Early menopause can be caused by treatment for breast cancer. This usually occurs when different types of chemotherapy affect your hormones. You might have typical menopause symptoms, including hot flashes, vaginal dryness and weight gain. This also leads to loss of fertility and could cause low sex drive.
Joint and muscle pain can be caused by certain medications used to treat breast cancer. These medications can also cause changes in your bone density, which will need to be monitored and treated to prevent osteoporosis.
“Becoming a breast cancer survivor also means having awareness of potential late effects of treatment,” adds Dr. Alite. “This is why a survivorship treatment plan is provided at the end of your therapy and, if required, you may be seen at a specialized survivorship clinic designed to monitor and manage late effects of therapy.”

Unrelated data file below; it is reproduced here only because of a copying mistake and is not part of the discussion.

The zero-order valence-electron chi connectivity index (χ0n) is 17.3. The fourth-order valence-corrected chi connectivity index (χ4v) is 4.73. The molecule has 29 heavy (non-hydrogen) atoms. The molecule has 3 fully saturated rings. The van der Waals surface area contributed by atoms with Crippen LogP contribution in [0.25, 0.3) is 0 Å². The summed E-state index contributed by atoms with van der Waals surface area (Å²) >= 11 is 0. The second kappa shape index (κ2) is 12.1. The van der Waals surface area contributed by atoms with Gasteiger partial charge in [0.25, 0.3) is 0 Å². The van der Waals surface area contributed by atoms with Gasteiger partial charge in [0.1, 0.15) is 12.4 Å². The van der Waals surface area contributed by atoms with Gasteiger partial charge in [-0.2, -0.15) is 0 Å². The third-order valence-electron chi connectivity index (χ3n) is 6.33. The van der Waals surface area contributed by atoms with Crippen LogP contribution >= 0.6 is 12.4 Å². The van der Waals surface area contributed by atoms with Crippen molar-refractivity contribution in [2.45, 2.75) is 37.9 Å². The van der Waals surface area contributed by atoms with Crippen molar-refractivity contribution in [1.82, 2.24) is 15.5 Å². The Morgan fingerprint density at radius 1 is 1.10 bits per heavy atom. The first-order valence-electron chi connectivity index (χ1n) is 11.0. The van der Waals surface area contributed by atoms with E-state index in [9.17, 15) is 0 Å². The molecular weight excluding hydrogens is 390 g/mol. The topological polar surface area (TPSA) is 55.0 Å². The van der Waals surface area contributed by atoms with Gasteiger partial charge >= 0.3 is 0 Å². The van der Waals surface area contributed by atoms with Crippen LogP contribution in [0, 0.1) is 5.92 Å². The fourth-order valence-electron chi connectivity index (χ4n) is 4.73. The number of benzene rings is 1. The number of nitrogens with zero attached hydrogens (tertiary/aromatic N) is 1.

Adjusting to and dealing with changes
While maintaining open communication about these side effects with your care team, you can do other things to support your health during breast cancer treatment.
Eating a well-balanced diet and staying physically active can help combat symptoms like weight gain and fatigue. Physical activity can also boost your mood while undergoing treatment.
Listening to your body and getting enough rest helps your body repair itself and can be a boon to your emotional health, too. Sometimes breast cancer treatment can cause sleep disruptions or insomnia. Making sure you practice good sleep hygiene can help.
Take care of your mental and emotional health. Find support through family, friends or support groups. Talk to a mental health professional. It’s important to remember you’re not alone.
“A behavioral health specialist plays a critical role in your care team,” says Dr. Alite. “This specialist often meets with you at diagnosis or afterward, if required, to help you navigate the emotional side of being diagnosed with cancer.”